Saturday, April 30, 2016

Below Market: 2006 Lotus Elise

The Lotus Elise was introduced in 1996 as the ultimate in minimalist mid-engined motoring bliss -- but the Series 1 Elise was never imported to the United States.  We had to wait until 2005 when the series 2 Elise was federalized for sales in the US, which only lasted until 2011.  Today, prices for the Elise are about as low as they will ever be (arguably trending upwards), so pick one up before they get out of reach.  Find this 2006 Lotus Elise here on eBay offered for $23,500 buy-it-now or make-offer, located in San Diego, CA.
 

The total production of 2005-2011 Elise & Exige for the US market was 6,325 units with the vast majority sold in the first two years -- looking at production figures over at LotusTalk.com versus model year explains why Lotus stopped selling these things in the US -- in 2010 they only sold 35 Elises and 60 Exiges. 



Powering the US market Elise is a Toyota 2ZZ-GE inline-4 that was tuned by Lotus to produce 189 horsepower.  Performance was supercar challenging for its time -- 0-60mph takes 4.7 seconds and handing was great, just don't put R-compounds on the car unless you add oil pan baffles.


This Elise popped up after a $30k asking modified example we found on eBay was snapped up by a buyer.  Why is this feature car considerably cheaper?  A few things, first it has a few more miles (30k vs 12k), it doesn't have the mild suspension and baffled oil pan upgrades -- but most significant to price is the salvage title. 


Would you risk the salvage title for a chance to drive a cheap Elise?  See a better deal on a lightweight? tips@dailyturismo.com

7 comments:

  1. The Elise is one of those cars that often has a salvage title. The clamshells are pricy and adhesives replacing fasteners make for insurance companies willing to pass on the risk.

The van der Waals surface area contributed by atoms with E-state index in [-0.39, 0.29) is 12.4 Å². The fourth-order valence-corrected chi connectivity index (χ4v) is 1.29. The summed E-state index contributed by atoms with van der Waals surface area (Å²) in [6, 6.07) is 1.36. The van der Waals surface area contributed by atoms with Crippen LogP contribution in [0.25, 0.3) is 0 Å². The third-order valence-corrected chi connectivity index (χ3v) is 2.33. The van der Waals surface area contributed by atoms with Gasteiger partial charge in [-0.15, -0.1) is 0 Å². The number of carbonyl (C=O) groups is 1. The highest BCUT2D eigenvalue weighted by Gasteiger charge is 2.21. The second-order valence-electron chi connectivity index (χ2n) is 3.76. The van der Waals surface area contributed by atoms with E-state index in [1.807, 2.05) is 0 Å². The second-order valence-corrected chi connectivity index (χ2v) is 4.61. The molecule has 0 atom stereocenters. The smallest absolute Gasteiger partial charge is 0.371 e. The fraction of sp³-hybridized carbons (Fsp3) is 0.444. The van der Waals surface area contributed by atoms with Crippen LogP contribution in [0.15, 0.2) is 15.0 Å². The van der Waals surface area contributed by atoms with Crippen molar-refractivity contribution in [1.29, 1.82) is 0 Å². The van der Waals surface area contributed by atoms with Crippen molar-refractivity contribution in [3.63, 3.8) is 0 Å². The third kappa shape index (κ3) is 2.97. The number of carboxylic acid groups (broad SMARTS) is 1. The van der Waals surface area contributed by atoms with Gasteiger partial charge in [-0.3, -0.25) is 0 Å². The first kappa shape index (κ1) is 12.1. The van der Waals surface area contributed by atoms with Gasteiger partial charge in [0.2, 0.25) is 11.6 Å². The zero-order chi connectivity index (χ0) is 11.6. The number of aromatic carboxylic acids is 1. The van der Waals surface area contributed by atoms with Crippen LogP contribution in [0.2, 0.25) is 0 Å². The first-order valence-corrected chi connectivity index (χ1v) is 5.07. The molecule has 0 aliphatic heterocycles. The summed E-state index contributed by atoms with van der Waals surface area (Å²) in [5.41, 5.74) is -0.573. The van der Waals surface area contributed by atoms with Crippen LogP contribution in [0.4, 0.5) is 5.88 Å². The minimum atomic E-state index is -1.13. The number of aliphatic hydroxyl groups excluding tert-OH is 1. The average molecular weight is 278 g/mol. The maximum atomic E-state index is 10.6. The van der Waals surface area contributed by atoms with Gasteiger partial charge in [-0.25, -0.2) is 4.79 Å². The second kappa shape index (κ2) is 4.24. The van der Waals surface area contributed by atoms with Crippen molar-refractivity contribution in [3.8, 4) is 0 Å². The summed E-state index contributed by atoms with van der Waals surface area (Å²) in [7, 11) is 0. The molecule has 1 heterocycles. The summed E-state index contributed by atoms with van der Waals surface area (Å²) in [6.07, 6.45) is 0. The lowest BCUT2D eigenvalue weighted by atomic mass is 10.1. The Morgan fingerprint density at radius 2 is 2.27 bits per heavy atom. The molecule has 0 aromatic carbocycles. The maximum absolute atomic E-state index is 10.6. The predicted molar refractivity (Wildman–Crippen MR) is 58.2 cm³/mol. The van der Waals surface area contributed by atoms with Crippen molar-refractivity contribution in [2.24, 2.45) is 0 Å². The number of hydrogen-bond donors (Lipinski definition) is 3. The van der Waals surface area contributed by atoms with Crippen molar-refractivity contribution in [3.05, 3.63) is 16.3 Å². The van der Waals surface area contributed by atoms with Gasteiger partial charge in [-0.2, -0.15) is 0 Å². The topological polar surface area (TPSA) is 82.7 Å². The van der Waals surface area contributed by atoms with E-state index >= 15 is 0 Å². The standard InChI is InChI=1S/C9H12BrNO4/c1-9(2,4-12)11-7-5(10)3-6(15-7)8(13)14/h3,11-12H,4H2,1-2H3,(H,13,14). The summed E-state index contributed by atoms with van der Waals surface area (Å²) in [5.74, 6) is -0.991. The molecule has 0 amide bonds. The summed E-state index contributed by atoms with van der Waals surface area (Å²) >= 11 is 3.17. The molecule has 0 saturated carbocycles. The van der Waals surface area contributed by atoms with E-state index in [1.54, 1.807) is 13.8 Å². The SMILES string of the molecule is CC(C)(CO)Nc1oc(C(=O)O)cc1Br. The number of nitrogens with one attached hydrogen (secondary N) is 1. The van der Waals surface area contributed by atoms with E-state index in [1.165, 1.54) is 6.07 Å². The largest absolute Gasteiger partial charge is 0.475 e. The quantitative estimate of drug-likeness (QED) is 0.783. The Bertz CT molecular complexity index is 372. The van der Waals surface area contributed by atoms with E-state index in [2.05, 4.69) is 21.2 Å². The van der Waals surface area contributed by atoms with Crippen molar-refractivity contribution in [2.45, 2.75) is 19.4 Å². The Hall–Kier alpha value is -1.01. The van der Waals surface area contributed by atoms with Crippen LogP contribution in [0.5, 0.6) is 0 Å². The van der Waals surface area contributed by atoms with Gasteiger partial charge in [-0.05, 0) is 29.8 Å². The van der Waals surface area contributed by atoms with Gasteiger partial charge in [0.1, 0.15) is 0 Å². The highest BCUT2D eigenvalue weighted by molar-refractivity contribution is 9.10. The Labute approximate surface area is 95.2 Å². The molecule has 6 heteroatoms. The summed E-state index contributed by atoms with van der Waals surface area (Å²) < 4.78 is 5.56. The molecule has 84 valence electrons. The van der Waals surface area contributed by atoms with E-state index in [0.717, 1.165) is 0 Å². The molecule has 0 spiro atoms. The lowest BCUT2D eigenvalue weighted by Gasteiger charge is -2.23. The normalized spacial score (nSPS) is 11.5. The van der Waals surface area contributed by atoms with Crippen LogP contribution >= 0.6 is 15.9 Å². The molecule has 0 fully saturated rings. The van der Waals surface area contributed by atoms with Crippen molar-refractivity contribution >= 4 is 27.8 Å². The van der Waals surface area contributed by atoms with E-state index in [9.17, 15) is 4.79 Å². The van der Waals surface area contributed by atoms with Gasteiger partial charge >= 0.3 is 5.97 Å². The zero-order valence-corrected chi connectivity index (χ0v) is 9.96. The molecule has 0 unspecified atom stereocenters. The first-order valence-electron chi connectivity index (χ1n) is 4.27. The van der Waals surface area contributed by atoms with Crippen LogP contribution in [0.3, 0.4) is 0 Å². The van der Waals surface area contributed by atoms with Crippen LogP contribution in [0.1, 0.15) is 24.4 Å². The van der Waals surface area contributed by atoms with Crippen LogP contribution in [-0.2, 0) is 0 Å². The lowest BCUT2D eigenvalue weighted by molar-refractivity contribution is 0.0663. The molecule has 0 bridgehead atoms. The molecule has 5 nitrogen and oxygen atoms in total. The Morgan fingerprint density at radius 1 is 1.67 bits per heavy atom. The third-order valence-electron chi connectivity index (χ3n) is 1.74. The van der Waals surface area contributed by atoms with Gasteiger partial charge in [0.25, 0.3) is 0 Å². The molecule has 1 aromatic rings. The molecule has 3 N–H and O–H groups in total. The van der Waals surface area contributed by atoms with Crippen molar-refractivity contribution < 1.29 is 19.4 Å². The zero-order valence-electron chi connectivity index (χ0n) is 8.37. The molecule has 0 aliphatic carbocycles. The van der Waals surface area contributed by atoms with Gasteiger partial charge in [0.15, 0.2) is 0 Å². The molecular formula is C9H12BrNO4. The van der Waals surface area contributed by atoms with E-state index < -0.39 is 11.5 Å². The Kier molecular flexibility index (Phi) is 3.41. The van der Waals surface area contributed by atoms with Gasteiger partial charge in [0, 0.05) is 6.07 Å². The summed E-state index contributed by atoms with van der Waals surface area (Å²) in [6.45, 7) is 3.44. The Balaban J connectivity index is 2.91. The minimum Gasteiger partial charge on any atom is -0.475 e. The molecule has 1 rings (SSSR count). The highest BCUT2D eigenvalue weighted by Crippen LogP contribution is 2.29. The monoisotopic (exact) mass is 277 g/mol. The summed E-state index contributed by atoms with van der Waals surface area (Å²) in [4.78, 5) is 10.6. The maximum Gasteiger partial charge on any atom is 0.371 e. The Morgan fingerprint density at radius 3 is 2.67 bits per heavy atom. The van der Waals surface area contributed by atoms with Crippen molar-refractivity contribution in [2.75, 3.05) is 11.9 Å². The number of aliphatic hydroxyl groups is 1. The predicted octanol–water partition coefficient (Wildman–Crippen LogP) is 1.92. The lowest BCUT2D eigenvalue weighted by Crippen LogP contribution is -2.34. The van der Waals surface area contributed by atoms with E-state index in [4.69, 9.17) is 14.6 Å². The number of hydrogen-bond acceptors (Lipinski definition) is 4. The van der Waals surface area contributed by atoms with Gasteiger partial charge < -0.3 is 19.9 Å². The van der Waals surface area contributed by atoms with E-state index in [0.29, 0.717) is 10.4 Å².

Know of a few of these with salvage titles for clamshell replacement. If one is interested in an Elise don't automatically rejecte a salvage title. Look into the details and do some research on title and insurance.

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  2. It is interesting to take note of what cars are most often salvage titled. Nissan latest gen. Z cars have a high right-off rate. There are several others in that ilk, and I just figured it was the demographic and street racing scene.

    I had not been aware of inherent design constructs could contribute. Interesting.

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  3. Wow, I did not realize that US sales fell off the cliff like that. Such a great formula: Toyota engine in a gorgeous, spartan Lotus. I sure hope that it is not a canary-in-the-coal-mine for the Alfa 4C.

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  4. Too late now, but in case anyone is curious; an Elise chassis is much easier to inspect for damage than most cars. The belly pans and diffuser can be removed in a matter of minutes. This allows easy access to the frame bonds, suspension mounts, and crash structure. If these three things are damage free, the salvage Elise is very likely a safe bet. The crash structures are bonded on and dated, so it's easy to see if it's original to the car. If you see any signs of welding in the vicinity of orange epoxy, run like hell.

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  5. As Scot said, it feels like I see as many of these with a Salvage title as not. With that said, this isn't that extreme of a deal by any stretch. Most weeks I can spend about 10 minutes on Craigslist and find one with a clean title and reasonable miles for well under $30k. They're prices are rising, but certainly not spiking as it appears they would. I'm actually starting to eyeball the Evora, now that they're starting to approach the sub-$40k barrier. I like the Elise, but with a family of 4 the two seater concept just doesn't cut it.

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